History of Hong Kong Disneyland

Lantau Island may not seem like a name that sticks out at first but this large island in South-East China was planned to have one of the most ambitious Disney resorts of all time. A true testament to what Disney has to offer. It would solidify the Walt Disney company as a themed entertainment giant at the opportune time of the turning millenia. Two Disney theme parks, six themed hotels, a 650,000 square foot retail and entertainment district. All built and provided in two phases over 15 years.

Lantau Island is in Hong Kong, home to the Hong Kong Disneyland resort. At this time there aren’t two parks. There aren’t six hotels and looking around the nearest shopping district is a couple stops away on the MTR. In the eastern side of the artificial landmass that the resort sits on, there is nothing. Roads simply end. There’s a roundabout that isn’t connected to anything and there are empty plots everywhere. All of this suggests a clear intention to expand from the beginning but it took 7 years for any expansion to occur. A majority of the construction projects currently underway are at the park are cosmetic; they’re to fix mistakes that we’re made with resort. How did one of the most ambitious Disney projects turn into the smallest resort in Disney’s history?


To really explore Hong Kong Disneyland’s troubling history we need context. Roughly 20 years worth of context focusing on the Euro and Tokyo Disney resorts. It’s the 1980s. Disney theme parks were generating almost 70% of the Walt Disney Company’s income. Walt Disney World was in it’s early infancy and EPCOT center was preparing to open in October of 1982. A real catalyst for change at this time was Disney partnering with the Oriental Land Company in Tokyo to open the first licensed Disney theme park outside of the United States; Tokyo Disneyland. Whilst the parks were doing incredibly well, the rest of the company was financially vulnerable. Disney needed a change within their company to spark some real growth and after a large buyout from the Sid Bass company, they decided to bring an expert in the entertainment field as the new CEO of the company. Michael Eisner.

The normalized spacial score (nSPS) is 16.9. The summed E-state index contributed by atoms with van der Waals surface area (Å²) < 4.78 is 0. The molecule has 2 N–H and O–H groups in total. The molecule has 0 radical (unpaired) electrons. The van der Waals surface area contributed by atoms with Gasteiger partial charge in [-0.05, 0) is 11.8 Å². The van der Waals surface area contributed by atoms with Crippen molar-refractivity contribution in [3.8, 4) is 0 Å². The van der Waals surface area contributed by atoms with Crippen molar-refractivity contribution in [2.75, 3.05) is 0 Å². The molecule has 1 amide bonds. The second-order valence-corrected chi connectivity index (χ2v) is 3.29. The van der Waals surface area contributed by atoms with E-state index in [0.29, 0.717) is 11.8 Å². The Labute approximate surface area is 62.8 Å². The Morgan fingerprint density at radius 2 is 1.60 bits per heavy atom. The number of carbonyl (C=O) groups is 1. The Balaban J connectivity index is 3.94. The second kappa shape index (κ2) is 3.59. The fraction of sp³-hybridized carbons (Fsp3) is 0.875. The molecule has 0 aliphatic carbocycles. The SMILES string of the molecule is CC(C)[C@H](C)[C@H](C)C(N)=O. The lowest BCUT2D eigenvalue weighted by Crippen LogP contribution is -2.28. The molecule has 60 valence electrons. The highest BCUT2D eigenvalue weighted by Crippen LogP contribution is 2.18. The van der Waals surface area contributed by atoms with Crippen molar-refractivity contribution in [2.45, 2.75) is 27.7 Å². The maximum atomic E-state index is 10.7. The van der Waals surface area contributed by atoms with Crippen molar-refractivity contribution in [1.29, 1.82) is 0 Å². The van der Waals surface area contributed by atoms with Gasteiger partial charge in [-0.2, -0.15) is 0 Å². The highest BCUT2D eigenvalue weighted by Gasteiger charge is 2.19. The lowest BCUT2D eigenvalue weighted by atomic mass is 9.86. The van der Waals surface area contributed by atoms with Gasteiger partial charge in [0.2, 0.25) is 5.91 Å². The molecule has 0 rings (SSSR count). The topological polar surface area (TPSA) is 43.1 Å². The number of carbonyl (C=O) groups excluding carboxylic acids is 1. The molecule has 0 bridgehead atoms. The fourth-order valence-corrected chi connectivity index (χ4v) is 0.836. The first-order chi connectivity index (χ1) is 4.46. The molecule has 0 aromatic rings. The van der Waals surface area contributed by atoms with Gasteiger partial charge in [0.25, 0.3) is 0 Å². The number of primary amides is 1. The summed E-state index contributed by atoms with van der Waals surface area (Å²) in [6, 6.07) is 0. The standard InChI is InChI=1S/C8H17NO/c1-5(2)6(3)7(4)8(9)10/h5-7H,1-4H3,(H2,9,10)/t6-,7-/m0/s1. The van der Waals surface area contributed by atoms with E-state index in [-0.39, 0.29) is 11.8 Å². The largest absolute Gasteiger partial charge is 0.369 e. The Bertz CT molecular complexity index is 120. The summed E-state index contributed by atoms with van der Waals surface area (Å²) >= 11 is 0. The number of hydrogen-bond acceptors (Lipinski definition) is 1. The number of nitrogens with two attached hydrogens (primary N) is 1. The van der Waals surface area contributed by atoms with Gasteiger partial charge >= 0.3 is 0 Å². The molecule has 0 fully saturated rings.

Michael Eisner turned Disney into an empire. Many movies under his early career would go on to be critically acclaimed and generate a tremendous amounts of revenue. It was this era that gave us movies such The Little Mermaid, Aladdin and The Lion King putting Disney as a staple for family entertainment. Whilst the entertainment side of Disney grew exponentially, the Walt Disney Theme parks department were about to experience their most intriguing yet turbulent years.

Disney had been looking into building a theme park in Europe since 1972. With the instant success of Tokyo Disneyland, Disney had more reason than ever to commit to their international expansion and by March of 1985 the leadership of Disney’s theme park division were eying off locations in France and Spain. Disney finally decided on a site in the rural town of Marne-la-Vallee for its proximity to Paris, and it’s central location for Western Europe.

Michael Eisner green-lit the project and planning between Disney and the French government finalised in 1987 with construction starting in August of 1988. The project was immense. At the time of opening the resort had seven hotels, an entertainment, shopping and dining district based on Downtown Disney and, ofcourse, Euro Disneyland.

Euro Disneyland was ready to redefine the Magic Kingdom style parks. It was an opportunity for the creative departments to use their collective knowledge and modern technology to create something that differed Disneyland and Disneyworld. The lands would tell stories, the designs would be grand and elaborate. Detail would define the project.

The resort finally opened in 1992. It was a disaster. The project was plagued in controversy. Critics despised the park for encouraging American consumerism in France. They felt it was an invasion of American ideals. The Euro Disney company shortly after opening announced an expected loss of 55 million USD. The resort was hemorrhaging money. By 1994 the company was still having financial difficulties and rumours were circulating that the Euro Disney company would be declaring bankruptcy. The Walt Disney company actually threatened to close the Disneyland Paris park at one point when the banks wouldn’t help with their debts. This would leave the banks with the land and a park that would need to be completely redesigned without the use of a license from Disney.

The failures of the Euro Disney resort shook Eisner and echoed through his future projects. He was determined not to make the same mistake twice. And he didn’t; he made other mistakes instead. Eisner went on to create Disney-MGM Studio and Animal Kingdom in Orlando, Disney’s California Adventure Park in Anaheim and Walt Disney Studios Park in Paris. Each suffered from their own individual problems and each brought with it new challenges and complications that Michael Eisner was not willing to confront but instead ignore.